[Louis Piro, my barber when I lived in Mountain View CA shortly before Google arrived, became a multimillionaire with a simple investment strategy. I thought of him the other day when a Rick's Picks subscriber wondered aloud in the chat room which investments are most likely to prosper in the recessionary hard times that Americans will soon face. The subscriber evidently favors the shares of gold companies that pay dividends. My own choice comes straight from Louie's playbook: invest in utility companies that serve growing populations and that have good dividend histories. Thus did Louie's initial, $100 stake in a Nevada purveyor of water and power seed the wealth the haircutter was to amass over the next 50 years. Following is his story, as told in a column I wrote for The San Francisco Sunday Examiner 25 years ago. I have published it here before, but it seems more relevant than ever now, as investors try to figure out which stocks will be favored by the flight to safety that could come at any time. Louie's remarkable saga holds promising investment implications as we watch Californians, New Yorkers and other blue-state refugees flee economically doomed regions of the country for better lives in Florida, Texas, Utah, Tennessee and a few other states that are not so heavy-handed in the way they regulate businesses, schools, commerce and free speech . RA ]
If there is a single word to sum up the success of investor Louis Piro, that word is "dull." Piro has never made a killing on a stock. He doesn't play hunches and he runs from hot tips. He says he passed up Pfizer not long ago because its shares were too pricey even before impotent men started flocking to their Viagra pill for a cure. Nor will Piro sell anything from his portfolio. He just keeps buying -- and then only with money he knows he won't need any time soon. He adds stock whenever the price drops substantially. Piro shuns companies that sell products or services he can't understand, and he has never even owned a share of a Silicon Valley upstart. His favorite word -- "dividend" -- could be the mantra of a successful hypnotist. Zzzzzzzz. Finally there is this pearl, the cliché that underlies nearly every investment decision that Louis Piro has made in the last 45 years: "Buy shares in companies that will grow with America."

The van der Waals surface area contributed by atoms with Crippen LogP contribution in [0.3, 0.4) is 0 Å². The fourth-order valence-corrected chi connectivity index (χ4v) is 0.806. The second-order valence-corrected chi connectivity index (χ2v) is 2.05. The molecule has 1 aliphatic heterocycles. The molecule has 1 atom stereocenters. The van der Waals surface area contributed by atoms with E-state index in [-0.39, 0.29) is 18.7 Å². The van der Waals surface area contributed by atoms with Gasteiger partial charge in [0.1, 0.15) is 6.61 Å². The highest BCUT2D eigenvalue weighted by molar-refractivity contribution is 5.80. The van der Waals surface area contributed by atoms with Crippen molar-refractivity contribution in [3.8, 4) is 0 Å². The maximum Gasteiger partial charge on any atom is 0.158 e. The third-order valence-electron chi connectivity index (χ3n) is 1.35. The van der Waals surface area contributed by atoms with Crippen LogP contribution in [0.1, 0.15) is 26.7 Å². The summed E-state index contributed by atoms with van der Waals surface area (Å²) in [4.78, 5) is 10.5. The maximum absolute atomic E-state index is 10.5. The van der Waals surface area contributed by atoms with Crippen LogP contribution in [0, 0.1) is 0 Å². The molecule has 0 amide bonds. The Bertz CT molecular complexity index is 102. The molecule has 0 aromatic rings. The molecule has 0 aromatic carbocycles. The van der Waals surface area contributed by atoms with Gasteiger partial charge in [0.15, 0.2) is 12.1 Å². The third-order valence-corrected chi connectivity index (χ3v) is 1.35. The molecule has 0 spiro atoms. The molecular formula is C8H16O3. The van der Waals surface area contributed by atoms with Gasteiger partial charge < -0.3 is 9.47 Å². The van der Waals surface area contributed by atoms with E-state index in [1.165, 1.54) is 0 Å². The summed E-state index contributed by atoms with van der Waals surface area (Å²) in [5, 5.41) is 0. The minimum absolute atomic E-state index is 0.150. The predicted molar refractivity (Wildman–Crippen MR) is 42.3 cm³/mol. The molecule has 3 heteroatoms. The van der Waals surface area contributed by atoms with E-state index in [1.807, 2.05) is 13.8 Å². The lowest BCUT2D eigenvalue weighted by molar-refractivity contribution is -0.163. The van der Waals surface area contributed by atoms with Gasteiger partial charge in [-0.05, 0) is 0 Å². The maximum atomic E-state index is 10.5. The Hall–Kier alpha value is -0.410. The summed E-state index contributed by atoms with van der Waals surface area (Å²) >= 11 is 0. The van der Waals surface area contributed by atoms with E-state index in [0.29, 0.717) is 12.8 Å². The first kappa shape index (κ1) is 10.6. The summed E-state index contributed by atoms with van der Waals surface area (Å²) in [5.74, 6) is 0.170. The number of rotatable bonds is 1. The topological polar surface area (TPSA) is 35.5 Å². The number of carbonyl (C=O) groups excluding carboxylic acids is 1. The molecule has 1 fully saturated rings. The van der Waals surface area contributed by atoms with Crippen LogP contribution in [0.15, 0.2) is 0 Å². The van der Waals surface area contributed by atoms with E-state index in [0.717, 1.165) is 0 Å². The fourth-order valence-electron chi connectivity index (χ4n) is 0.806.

A Modest Retirement Dream
That Piro, 63, could have amassed considerable riches by following such homely rules is probably not unusual. What is striking, however, is the remarkable degree of his success, and the singular details of his journey. He is a wealthy man by any measure, with a sizable portfolio of stocks, bonds and, until recently, real estate. But he was not thinking about getting rich when he began to funnel his spare cash into the stock market 45 years ago. At the time, he was 18 and just starting a lifelong career at Al's Barber Shop on Main Street here. His goal was simply to build a little nest egg. "I knew then that when I retired, all I would be taking with me was my clippers," says Piro. "There were no IRAs or tax-sheltered savings back then, so it was a question of creating some security for myself."